Chicago Public Schools announced Wednesday that the district will lay off 156 teachers and 382 support personnel at the end of the school year. The cash-strapped district said the number of job cuts represents less than 1 percent of the teacher workforce. It is the first time in the past decade that the annual layoff figure has dipped below 200.

In her Town Halls over the past few weeks, Chicago Public Schools CEO Janice Jackson repeatedly stressed that she is forging a path toward stability for the district, which has been rocked by a revolving door of CEOs, mounting debt, and investigations into its handling of special education and student sexual assault complaints.

After a decade-high of 2,239 in 2013, the number of annual teacher layoffs has fallen. In 2016, 508 teachers were cut; in 2017, it was 356. Last year, 64 percent of teachers whose jobs were cut were rehired for positions elsewhere in the district.

The district is spending $3.1 billion at the school level for the upcoming school year, a $60 million increase over its school-level spend in 2017-2018.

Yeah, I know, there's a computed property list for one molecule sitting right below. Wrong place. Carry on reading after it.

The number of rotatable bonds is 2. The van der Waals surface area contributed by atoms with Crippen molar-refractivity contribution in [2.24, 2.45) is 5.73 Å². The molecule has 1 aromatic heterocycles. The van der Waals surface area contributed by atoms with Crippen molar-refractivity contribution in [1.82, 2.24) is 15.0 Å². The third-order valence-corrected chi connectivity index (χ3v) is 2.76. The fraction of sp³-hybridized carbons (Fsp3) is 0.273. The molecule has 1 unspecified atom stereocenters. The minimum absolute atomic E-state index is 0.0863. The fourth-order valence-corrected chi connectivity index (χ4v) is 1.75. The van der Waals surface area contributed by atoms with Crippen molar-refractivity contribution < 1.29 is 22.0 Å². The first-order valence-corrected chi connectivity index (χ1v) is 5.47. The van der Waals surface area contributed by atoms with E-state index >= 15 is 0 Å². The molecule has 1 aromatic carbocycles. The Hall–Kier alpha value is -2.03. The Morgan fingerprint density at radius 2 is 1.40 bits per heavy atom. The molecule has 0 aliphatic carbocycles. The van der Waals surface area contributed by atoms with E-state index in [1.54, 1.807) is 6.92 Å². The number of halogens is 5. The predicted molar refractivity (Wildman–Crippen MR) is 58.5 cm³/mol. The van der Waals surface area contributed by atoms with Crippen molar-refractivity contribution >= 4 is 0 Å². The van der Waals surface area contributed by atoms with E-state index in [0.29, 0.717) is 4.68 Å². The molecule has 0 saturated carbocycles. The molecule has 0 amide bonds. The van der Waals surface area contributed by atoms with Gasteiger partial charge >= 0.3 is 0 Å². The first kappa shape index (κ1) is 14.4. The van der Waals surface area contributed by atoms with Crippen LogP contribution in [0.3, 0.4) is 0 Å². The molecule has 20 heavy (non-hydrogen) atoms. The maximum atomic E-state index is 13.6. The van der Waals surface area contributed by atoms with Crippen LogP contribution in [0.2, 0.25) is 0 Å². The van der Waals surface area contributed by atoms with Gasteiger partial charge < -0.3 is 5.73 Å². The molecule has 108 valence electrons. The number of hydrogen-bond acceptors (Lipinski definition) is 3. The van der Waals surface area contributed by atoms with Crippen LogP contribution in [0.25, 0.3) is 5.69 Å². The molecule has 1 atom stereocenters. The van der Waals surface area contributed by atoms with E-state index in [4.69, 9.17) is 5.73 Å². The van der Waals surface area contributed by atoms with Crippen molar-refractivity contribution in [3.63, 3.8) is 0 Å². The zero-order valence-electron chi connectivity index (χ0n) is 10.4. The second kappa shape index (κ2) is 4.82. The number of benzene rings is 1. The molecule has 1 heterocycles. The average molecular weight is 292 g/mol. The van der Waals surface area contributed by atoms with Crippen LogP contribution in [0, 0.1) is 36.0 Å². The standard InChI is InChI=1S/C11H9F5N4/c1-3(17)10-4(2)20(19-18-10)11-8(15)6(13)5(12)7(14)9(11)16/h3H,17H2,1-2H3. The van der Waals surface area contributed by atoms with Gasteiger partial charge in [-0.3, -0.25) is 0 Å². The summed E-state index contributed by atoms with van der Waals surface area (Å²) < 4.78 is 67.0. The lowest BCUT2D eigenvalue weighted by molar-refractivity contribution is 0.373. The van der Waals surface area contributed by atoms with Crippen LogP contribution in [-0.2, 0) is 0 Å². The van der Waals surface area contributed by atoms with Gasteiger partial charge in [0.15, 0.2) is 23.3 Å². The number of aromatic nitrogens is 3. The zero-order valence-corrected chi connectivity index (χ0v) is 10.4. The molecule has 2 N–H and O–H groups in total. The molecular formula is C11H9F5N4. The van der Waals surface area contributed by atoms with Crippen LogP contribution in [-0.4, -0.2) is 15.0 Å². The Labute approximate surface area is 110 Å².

A CPS spokeswoman, Emily Bolton, said in an e-mail that the staffing changes resulted from declining enrollment at individual schools and “changing student populations”—for example, laying off one teacher to hire a bilingual instructor.

She said that the district would provide a school-by-school breakdown of the layoffs and detail which positions have been cut as early as Thursday morning, once principals at schools confirm that they’ve notified affected staff.

In April, CPS handed principals budgets for 2018-2019 instead of waiting closer to the start of the school year and leaving them to scramble. Last year, the district announced job cuts in August.

Bolton said teachers impacted by the cuts will be invited to apply for jobs elsewhere in the district. CPS is hosting a job fair June 9.